ItemFinding and Counting kcuts in Graphs( 20211018) Gupta, AnupamFor an undirected graph with edge weights, a kcut is a set of edges whose deletion breaks the graph into at least k connected components. How fast can we find a minimumweight kcut? And how many minimum kcuts can a graph have? The two problems are closely linked. In 1996 Karger and Stein showed how to find a minimum kcut in approximately n^{2k2} time; their proof also bounded the number of minimum kcuts by n^{2k2}, using the probabilistic method. Prior to our work, these were the best results known. Moreover, both these results were not known to be tight, except for the case of k=2 (which is the classical problem of finding graph mincuts). In this talk, we show how both these results can be improved to approximately n^k. We discuss how extremal bounds for set systems, plus a refined analysis of the Karger's contraction algorithm, can give nearoptimal bounds. This is joint work with Euiwoong Lee (U.Michigan), Jason Li (CMU), and David Harris (Maryland).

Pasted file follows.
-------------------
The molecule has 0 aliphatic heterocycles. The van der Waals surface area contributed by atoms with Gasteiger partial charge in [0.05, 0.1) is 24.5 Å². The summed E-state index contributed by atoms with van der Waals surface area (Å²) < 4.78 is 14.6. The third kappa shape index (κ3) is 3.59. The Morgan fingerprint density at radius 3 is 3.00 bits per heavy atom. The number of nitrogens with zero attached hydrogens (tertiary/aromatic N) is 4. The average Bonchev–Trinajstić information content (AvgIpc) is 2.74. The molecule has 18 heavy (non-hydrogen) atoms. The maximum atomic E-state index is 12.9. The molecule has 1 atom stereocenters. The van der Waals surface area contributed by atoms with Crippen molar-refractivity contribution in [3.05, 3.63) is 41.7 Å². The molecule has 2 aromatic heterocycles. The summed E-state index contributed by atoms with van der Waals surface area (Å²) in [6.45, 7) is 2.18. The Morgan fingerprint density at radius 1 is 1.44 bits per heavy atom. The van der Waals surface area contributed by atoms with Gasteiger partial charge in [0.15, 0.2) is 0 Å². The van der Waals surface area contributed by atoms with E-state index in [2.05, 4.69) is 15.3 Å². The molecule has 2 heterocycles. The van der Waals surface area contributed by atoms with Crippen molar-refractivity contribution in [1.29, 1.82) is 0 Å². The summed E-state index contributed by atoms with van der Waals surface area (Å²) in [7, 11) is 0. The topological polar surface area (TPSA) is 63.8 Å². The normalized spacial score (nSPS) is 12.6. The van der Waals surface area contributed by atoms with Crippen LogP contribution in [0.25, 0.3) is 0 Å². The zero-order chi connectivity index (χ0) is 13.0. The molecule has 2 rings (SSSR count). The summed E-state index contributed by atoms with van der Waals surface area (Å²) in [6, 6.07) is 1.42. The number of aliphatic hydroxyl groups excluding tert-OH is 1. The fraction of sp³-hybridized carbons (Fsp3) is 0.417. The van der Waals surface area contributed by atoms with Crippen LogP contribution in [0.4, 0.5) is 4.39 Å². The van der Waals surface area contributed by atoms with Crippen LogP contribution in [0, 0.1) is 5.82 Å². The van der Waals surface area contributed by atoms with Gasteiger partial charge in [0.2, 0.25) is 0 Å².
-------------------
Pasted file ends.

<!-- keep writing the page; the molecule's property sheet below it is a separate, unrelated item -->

ItemRecent Advances on the Maximum Flow Problem( 20211004) Sidford, AaronThe maximum flow problem is an incredibly wellstudied problem in combinatorial optimization. The problem encompasses a range of cut, matching, and scheduling problems and is a key a proving ground for new techniques in continuous optimization and algorithmic graph theory. In this talk I will survey recent, provably faster algorithms for solving this problem. Further, I will highlight how recent advances in solving mixed l2lp flows can be coupled with interior point methods to obtain improved running times for solving the problem on unitcapacity graphs. The maximum flow problem on unit capacity graphs encompasses fundamental combinatorial optimization problems including bipartite matching and computing disjoint paths and I will discuss how this line of work has led to stateoftheart, almost m^(4/3) time algorithms for solving these problems on medge graphs. This talk focuses on joint work with Yang P. Liu and Tarun Kathuria.